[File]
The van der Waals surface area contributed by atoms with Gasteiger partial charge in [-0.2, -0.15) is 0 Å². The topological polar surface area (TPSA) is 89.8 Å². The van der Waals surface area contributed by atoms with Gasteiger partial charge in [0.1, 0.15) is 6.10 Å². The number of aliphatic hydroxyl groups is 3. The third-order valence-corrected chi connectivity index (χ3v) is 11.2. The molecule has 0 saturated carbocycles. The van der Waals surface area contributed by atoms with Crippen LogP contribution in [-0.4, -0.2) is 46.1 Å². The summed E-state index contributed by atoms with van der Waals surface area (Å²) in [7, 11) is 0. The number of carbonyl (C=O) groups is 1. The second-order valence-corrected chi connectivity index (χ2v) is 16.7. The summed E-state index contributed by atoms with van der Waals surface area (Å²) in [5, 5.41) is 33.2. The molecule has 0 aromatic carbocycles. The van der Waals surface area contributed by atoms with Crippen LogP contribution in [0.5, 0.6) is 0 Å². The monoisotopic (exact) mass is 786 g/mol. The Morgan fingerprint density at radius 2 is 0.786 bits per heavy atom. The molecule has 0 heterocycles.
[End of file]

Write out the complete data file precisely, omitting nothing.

The van der Waals surface area contributed by atoms with Gasteiger partial charge in [-0.2, -0.15) is 0 Å². The topological polar surface area (TPSA) is 89.8 Å². The van der Waals surface area contributed by atoms with Gasteiger partial charge in [0.1, 0.15) is 6.10 Å². The number of aliphatic hydroxyl groups is 3. The third-order valence-corrected chi connectivity index (χ3v) is 11.2. The molecule has 0 saturated carbocycles. The van der Waals surface area contributed by atoms with Crippen LogP contribution in [-0.4, -0.2) is 46.1 Å². The summed E-state index contributed by atoms with van der Waals surface area (Å²) in [7, 11) is 0. The number of carbonyl (C=O) groups is 1. The second-order valence-corrected chi connectivity index (χ2v) is 16.7. The summed E-state index contributed by atoms with van der Waals surface area (Å²) in [5, 5.41) is 33.2. The molecule has 0 aromatic carbocycles. The van der Waals surface area contributed by atoms with Crippen LogP contribution in [0.5, 0.6) is 0 Å². The monoisotopic (exact) mass is 786 g/mol. The Morgan fingerprint density at radius 2 is 0.786 bits per heavy atom. The molecule has 0 heterocycles.